In early 2005, an updated versionIRRIS 6.0was released with ArcIMS and ArcSDE software. The redesign was developed using ArcIMS as the mapping engine due to its interoperability with other military data sources and enhanced Web-based mapping capabilities.
One key function of the Esri-based system is its advanced emergency response capabilities. IRRIS users are now able to illustrate the effects of hazardous materials and/or explosives on a geographic area through state-of-the-art plume modeling tools.
Additionally, the Internet mapping capabilities offered through ArcIMS software have enabled IRRIS to move from a transportation data display tool to a global system for effective decision making, logistics, and asset management.
Now, users worldwide have a single interface to visualize assets critical to security, such as airports, dams, water plants, bus and commuter rail lines and facilities, nuclear power plants, and power grids. This common operating environment can help to improve response times and minimize fatalities during emergency situations and global deployments.
"SDDC has significantly improved its ability to organize, manage, and track military personnel and military cargo throughout the world," says Paul Allred, SDDCTEA's IRRIS program manager. "We can also monitor the status of sensitive shipments like never before."
For example, during the 2005 inauguration of President George W. Bush, SDDC's Surface Cell Operation Team was able to determine if any truck carrying hazardous materials, arms, ammunition, or explosives was within 50 miles of Washington, D.C. The team offered the same protection during Super Bowl XXXIV in Jacksonville, Florida. In both instances, users were better able to prevent and respond to a potential incident.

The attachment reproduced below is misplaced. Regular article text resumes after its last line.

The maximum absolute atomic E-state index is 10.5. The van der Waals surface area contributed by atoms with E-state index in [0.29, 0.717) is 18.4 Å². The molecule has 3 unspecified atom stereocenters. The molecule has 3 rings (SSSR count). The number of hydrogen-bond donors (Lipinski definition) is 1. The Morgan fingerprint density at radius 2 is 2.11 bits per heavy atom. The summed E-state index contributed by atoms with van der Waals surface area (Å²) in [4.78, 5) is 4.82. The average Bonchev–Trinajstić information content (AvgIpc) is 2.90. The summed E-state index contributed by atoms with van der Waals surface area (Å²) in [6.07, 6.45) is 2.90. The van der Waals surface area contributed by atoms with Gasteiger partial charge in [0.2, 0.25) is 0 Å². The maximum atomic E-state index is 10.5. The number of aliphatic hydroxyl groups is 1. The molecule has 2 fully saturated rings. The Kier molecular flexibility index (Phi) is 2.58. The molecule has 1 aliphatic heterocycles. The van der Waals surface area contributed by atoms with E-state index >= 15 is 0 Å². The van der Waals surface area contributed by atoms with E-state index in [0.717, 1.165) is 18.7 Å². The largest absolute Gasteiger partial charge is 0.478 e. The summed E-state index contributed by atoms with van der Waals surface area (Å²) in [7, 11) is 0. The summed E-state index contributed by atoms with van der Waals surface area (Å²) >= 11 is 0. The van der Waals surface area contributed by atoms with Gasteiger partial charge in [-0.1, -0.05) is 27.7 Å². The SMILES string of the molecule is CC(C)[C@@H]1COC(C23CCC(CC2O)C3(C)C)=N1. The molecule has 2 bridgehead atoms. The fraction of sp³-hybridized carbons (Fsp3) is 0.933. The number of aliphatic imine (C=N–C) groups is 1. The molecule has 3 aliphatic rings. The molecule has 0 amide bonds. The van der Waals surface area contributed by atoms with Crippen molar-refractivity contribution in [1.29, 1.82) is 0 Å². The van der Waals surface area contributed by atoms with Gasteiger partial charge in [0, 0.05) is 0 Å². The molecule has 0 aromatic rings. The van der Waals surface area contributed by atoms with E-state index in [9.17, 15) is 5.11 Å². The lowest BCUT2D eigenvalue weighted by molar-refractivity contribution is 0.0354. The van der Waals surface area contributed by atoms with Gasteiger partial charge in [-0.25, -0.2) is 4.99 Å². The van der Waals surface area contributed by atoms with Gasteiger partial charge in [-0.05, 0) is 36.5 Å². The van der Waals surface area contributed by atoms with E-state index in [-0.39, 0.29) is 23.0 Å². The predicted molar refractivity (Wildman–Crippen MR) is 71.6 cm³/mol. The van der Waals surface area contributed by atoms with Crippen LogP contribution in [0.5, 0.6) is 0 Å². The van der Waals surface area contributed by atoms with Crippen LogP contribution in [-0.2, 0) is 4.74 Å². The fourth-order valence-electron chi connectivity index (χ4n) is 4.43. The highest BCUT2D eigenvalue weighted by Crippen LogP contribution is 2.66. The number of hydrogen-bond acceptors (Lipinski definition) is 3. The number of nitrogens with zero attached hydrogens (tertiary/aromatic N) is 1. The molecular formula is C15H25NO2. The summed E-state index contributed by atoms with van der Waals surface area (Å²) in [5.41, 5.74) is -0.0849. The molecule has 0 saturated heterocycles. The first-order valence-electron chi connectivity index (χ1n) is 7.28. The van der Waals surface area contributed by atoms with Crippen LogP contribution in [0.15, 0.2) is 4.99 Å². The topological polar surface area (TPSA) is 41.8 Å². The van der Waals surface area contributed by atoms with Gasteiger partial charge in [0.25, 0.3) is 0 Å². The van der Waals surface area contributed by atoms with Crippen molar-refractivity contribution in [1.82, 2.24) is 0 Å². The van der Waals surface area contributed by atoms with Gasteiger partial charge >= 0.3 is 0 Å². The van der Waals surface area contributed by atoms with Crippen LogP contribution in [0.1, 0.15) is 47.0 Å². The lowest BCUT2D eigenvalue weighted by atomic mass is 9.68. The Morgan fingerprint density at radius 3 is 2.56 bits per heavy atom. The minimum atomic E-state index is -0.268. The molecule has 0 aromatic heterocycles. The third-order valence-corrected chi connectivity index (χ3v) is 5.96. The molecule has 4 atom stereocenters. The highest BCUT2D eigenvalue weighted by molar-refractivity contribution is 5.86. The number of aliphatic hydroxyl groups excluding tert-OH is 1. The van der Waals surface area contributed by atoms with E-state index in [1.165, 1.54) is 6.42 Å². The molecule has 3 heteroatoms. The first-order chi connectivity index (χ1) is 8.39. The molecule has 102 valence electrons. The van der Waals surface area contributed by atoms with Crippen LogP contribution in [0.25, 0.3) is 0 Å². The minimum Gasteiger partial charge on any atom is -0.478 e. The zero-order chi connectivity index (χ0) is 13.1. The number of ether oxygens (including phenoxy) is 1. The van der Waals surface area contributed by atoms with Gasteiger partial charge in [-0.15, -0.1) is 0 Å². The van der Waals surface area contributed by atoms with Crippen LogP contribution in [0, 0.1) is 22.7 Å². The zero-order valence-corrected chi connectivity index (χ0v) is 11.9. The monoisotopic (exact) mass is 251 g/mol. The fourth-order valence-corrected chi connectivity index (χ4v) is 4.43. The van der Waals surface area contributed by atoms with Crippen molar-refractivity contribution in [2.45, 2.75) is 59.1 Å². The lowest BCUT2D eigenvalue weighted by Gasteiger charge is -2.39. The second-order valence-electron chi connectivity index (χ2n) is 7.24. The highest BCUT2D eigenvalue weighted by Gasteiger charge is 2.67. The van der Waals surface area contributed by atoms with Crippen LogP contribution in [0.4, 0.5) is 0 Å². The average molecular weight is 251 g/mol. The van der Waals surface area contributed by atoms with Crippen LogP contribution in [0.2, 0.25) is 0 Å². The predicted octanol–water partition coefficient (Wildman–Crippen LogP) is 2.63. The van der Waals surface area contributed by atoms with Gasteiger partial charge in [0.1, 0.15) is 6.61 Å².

IRRIS 6.0 enhancements for SDDC include
Overall, SDDC is now better able to manage military logistics, implement emergency response plans, and save time and resources. SDDC estimates that the technology solution saves U.S. taxpayers nearly $20 million per year through more efficient and streamlined operations; it additionally saved taxpayers approximately $15 million during Operation Iraqi Freedom. Likewise, SDDC has drastically reduced the command's time and costs for military training due to the intuitive and user-friendly nature of the system.
Today, IRRIS technology has more than 1,500 users and handles 2.5 terabytes of data. In addition to SDDC and SDDCTEA, the Defense Threat Reduction Agency, Federal Highway Administration, Naval Operational Logistics Support Center-Ammunition, U.S. Department of Transportation, U.S. Federal Emergency Management Agency, and U.S. Transportation Command all use the Web-based portal to support their operations.
Jon Pollack, vice president of advanced technologies for GeoDecisions, explains, "IRRIS technology was designed to be a vendor neutral, open system that leverages best practices in information technology and easily integrates with existing systems." With this flexibility and its ArcIMS software platform, the technology can continue to grow and adapt to the changing needs of each user.
For more information, visit www.irris.com or contact Paul Allred, IRRIS program manager, SDDCTEA (e-mail: Paul.Allred@tea.army.mil), or Brendan Wesdock, director of Military Solutions, GeoDecisions (e-mail: firstname.lastname@example.org).